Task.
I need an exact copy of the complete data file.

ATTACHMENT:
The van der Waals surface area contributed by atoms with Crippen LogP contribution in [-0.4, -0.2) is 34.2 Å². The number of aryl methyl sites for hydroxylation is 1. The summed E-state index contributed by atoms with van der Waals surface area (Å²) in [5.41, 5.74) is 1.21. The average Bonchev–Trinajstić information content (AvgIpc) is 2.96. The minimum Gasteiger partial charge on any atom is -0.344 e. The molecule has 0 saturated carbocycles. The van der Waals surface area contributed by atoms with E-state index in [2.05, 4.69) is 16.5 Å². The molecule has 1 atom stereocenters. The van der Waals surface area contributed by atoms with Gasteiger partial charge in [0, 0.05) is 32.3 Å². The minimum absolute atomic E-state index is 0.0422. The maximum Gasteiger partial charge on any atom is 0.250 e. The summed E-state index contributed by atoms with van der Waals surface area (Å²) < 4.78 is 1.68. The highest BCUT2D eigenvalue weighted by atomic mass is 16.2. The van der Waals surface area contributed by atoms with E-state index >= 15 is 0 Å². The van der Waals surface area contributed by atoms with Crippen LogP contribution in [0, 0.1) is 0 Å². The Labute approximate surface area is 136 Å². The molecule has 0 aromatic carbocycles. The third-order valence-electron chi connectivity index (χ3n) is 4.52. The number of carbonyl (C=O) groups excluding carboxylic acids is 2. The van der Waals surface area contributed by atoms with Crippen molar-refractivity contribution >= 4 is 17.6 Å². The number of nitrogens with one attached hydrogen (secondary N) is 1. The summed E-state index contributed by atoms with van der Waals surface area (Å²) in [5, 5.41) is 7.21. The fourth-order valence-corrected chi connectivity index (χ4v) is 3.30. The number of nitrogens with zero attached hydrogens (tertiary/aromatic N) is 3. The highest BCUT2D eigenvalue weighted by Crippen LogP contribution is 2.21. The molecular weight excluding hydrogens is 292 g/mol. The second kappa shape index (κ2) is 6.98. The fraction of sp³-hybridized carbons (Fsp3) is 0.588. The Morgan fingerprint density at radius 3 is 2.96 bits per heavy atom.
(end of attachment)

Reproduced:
The van der Waals surface area contributed by atoms with Crippen LogP contribution in [-0.4, -0.2) is 34.2 Å². The number of aryl methyl sites for hydroxylation is 1. The summed E-state index contributed by atoms with van der Waals surface area (Å²) in [5.41, 5.74) is 1.21. The average Bonchev–Trinajstić information content (AvgIpc) is 2.96. The minimum Gasteiger partial charge on any atom is -0.344 e. The molecule has 0 saturated carbocycles. The van der Waals surface area contributed by atoms with E-state index in [2.05, 4.69) is 16.5 Å². The molecule has 1 atom stereocenters. The van der Waals surface area contributed by atoms with Gasteiger partial charge in [0, 0.05) is 32.3 Å². The minimum absolute atomic E-state index is 0.0422. The maximum Gasteiger partial charge on any atom is 0.250 e. The summed E-state index contributed by atoms with van der Waals surface area (Å²) < 4.78 is 1.68. The highest BCUT2D eigenvalue weighted by atomic mass is 16.2. The van der Waals surface area contributed by atoms with E-state index >= 15 is 0 Å². The van der Waals surface area contributed by atoms with Crippen LogP contribution in [0, 0.1) is 0 Å². The Labute approximate surface area is 136 Å². The molecule has 0 aromatic carbocycles. The third-order valence-electron chi connectivity index (χ3n) is 4.52. The number of carbonyl (C=O) groups excluding carboxylic acids is 2. The van der Waals surface area contributed by atoms with Crippen molar-refractivity contribution >= 4 is 17.6 Å². The number of nitrogens with one attached hydrogen (secondary N) is 1. The summed E-state index contributed by atoms with van der Waals surface area (Å²) in [5, 5.41) is 7.21. The fourth-order valence-corrected chi connectivity index (χ4v) is 3.30. The number of nitrogens with zero attached hydrogens (tertiary/aromatic N) is 3. The highest BCUT2D eigenvalue weighted by Crippen LogP contribution is 2.21. The molecular weight excluding hydrogens is 292 g/mol. The second kappa shape index (κ2) is 6.98. The fraction of sp³-hybridized carbons (Fsp3) is 0.588. The Morgan fingerprint density at radius 3 is 2.96 bits per heavy atom.